Last week, Mary Lindsley’s name was inadvertently left off our birthday list. So this week we send out belated Rainbows-of-Amethysts-and-Violets to Mary, along with our apologies. Happy belated birthday, Mary!
Karen’s Commentary: I read something very interesting recently, so thought I’d share it with you. The Smithsonian Institution has 19 museums and galleries, plus the National Zoo, all located in Washington DC and New York. It is the largest collection of museums in the world. In 1829, English chemist James Smithson willed his fortune to America to found an institution to spread knowledge, even though he had never set foot in the United States. No one knows why he did this, but we’re glad he did. When his donation was received in 1838, it was in the form of half a million dollars in gold sovereigns which filled 105 bank bags. There was a lot of arguing in Congress about how to use the money, but finally, in 1846, an institution for learning was set up to be used for research and exhibiting objects about art and science. And that is how the Smithsonian Institution came about.
Darlene’s Commentary: Have you seen the little book called “The Desert Oracle?” I bought one at The Palms (the Autumn 2015 issue) and it is full of great writing and interesting information about the desert and desert living. I want to share some amazing facts about the creosote bush from the article “Ancient Creosote Clumps and Dog Walks on the Old Dirt Road” by Chris Clarke. The creosote bush grows very slowly. The creosote seedling starts out with one skinny stem that grows thicker, and it may take a decade or more to sprout branches that emerge from the ground in a ring around the center stem. To figure out how old a creosote bush is, measure the diameter of this outer ring at ground level and multiply the number of feet by 370. The next time you walk by a creosote bush, show some respect!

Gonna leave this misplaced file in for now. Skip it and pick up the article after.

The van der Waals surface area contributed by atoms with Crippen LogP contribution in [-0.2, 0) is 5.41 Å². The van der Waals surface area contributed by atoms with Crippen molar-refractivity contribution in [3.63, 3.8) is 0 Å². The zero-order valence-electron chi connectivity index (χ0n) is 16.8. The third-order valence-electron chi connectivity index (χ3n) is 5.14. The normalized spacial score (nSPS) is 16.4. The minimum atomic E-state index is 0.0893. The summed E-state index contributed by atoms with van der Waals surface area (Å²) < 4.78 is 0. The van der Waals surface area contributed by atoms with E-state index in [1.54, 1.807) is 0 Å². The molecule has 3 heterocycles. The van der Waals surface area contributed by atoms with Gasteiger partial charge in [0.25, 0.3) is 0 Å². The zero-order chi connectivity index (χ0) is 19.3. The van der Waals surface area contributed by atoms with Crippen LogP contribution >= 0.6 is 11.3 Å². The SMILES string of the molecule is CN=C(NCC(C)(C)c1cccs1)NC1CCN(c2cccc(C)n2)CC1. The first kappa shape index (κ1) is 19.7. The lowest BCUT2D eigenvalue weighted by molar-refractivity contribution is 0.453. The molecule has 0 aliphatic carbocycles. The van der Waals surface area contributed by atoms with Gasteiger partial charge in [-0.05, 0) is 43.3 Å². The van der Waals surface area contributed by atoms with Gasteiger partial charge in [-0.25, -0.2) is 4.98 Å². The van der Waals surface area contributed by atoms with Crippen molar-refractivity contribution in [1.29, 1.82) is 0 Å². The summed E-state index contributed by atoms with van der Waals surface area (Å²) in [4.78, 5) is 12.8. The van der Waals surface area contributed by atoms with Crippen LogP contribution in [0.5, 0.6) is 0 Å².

Handy Hint: If you’re looking for the best buy, a brand-name item may be more expensive than the store brand, even with a coupon.
Thought for Today: What’s the difference between a hippo and a Zippo? One is heavy and the other is a little lighter.
Until next time . . . remember to take time to enjoy the WONDERs all around us.